Well, that’s a good question, we really don’t do a lot of competitive analysis, the way I explain how we do differentiators is pretty much three things. We are a private invitation only group, so many groups out there allow anybody to attend. So the private aspect is one part. The second aspect is really the diversity. So we’re not a CEO, only group, Chief Marketing only group, a CFO group or Venture Capital Group, we mix all of those together, unlike any other group. And that’s really the special nature and the diversity that allows us to attack topics in a much different way than if it was just CEOs or chief marketing officers. And then the last, and probably most important differentiation is we really act as a business engine for our group. We are literally trying to connect the dots between every executive and every individual, we feel it’s our duty to, you know, part of our objective to determine what the needs and the wants are of every company and individual and more intelligently connect those together than they can do on their own. So that is probably what the key differentiator is, is we act as a business engine, or an intelligent business connector within the network.

Alan
The name Geoffrey Moore, I want to first start on outlining who he is, and how he relates back to your, the investing inside your group.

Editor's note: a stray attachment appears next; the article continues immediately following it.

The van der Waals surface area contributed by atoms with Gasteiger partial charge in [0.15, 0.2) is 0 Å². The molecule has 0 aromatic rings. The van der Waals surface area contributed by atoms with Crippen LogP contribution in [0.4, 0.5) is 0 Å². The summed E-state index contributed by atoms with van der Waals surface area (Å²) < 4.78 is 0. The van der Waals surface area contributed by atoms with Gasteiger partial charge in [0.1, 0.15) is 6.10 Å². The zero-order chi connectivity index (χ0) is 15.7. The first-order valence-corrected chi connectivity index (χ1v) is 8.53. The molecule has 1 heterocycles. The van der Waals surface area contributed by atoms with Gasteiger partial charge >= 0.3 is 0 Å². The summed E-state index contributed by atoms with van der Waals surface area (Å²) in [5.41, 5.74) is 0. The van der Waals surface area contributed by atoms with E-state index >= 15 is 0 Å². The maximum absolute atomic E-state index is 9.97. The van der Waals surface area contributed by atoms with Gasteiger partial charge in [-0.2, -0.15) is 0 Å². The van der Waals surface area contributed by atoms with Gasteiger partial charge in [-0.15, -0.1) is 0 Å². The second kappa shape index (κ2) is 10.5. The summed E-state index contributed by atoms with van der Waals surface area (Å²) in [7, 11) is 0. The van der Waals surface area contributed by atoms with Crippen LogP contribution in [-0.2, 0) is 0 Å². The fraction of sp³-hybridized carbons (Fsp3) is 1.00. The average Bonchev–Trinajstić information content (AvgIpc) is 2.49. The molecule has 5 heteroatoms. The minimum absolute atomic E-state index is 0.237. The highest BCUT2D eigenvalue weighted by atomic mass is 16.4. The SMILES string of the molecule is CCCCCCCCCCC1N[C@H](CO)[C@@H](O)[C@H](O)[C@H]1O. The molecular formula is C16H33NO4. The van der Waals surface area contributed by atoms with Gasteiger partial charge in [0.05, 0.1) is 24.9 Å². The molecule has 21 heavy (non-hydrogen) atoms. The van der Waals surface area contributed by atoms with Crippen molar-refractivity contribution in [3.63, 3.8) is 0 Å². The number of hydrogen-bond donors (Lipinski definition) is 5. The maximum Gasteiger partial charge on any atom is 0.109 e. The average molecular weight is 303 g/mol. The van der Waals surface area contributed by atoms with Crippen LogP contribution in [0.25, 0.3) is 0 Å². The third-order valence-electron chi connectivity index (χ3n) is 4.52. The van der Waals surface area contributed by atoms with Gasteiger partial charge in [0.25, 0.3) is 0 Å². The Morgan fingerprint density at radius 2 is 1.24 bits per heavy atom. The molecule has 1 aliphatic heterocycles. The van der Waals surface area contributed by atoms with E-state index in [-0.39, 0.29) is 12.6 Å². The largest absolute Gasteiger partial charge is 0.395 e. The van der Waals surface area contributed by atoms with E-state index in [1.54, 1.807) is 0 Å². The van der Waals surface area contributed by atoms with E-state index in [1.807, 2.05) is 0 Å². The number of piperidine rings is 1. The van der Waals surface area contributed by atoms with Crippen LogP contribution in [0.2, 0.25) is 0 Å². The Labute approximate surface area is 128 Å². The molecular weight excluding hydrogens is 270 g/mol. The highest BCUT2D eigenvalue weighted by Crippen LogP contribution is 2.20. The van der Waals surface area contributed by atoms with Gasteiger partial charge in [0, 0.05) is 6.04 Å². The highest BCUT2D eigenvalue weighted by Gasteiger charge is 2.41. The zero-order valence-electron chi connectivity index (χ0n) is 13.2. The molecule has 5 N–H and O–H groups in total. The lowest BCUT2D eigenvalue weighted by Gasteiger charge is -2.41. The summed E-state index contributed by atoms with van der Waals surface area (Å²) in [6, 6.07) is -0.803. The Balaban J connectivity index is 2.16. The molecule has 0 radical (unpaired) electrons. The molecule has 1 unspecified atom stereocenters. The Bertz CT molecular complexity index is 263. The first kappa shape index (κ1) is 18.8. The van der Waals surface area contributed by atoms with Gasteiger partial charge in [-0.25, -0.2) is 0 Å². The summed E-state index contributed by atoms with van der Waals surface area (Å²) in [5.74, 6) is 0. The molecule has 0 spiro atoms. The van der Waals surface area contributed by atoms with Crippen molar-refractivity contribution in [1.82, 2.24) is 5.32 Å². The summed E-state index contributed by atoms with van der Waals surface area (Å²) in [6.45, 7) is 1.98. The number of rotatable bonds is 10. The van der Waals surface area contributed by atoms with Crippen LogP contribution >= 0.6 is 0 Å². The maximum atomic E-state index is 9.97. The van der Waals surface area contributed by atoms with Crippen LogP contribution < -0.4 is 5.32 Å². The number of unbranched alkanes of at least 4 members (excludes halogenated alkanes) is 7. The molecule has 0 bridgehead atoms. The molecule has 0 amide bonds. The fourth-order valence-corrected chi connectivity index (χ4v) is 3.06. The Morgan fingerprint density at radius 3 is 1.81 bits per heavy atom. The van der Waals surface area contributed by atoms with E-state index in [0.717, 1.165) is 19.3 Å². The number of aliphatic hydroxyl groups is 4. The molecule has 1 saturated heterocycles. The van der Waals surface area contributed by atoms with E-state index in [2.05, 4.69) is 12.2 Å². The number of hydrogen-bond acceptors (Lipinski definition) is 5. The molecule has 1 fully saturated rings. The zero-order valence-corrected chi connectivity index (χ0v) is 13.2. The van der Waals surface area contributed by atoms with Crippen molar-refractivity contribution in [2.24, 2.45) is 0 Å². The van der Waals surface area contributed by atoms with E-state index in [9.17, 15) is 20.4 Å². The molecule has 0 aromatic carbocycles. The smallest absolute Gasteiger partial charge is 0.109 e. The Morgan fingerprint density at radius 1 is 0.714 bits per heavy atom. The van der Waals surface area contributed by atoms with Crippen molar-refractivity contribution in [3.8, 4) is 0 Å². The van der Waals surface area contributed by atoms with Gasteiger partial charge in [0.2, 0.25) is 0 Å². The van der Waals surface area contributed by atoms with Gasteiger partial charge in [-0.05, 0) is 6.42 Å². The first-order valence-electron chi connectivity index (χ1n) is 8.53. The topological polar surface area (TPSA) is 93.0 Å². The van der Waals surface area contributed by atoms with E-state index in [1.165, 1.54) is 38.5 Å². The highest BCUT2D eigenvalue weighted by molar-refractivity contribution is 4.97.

Brian
So Jeffrey is really as people in Silicon Valley know, a key advisor to many of the companies in in high tech. He’s one of the product marketing gurus, he wrote crossing the chasm and many other books that companies from the biggest down to the smallest of startups use, you know, as their Bible, in product marketing, and in other facets to really drive what they’re doing in their company, and customer adoption. We’re fortunate that Geoffrey Moore has moderated many, many events over the last seven years, he’s been involved in our group from almost the beginning. He does all his moderation pro bono, which we’re probably one of the few groups that he does that for and his unique is unique capabilities are he adds value to a dialogue and really ways that nobody else can I can’t count on one hand how many people that I know in the world can do what he can do. He can look at any industry or any technology and categorize it in a way that business people don’t look at. He tries to you know, put things in context of what is disruptive in terms of innovation, what’s going to either help a company succeed or identify what’s going to help you know what’s going to allow a company to fail and for executives, in big companies all the way down to small companies, for them to understand those in either take advantage of the pit to take advantage of the opportunities or avoid the pitfalls, you know, can make and break a company. And so he has just a very unique way of you know, of helping moderate our events that bring out life that you just can’t, even with a set of domain experts talking about their area. He brings this different dimension to our events when he does moderate.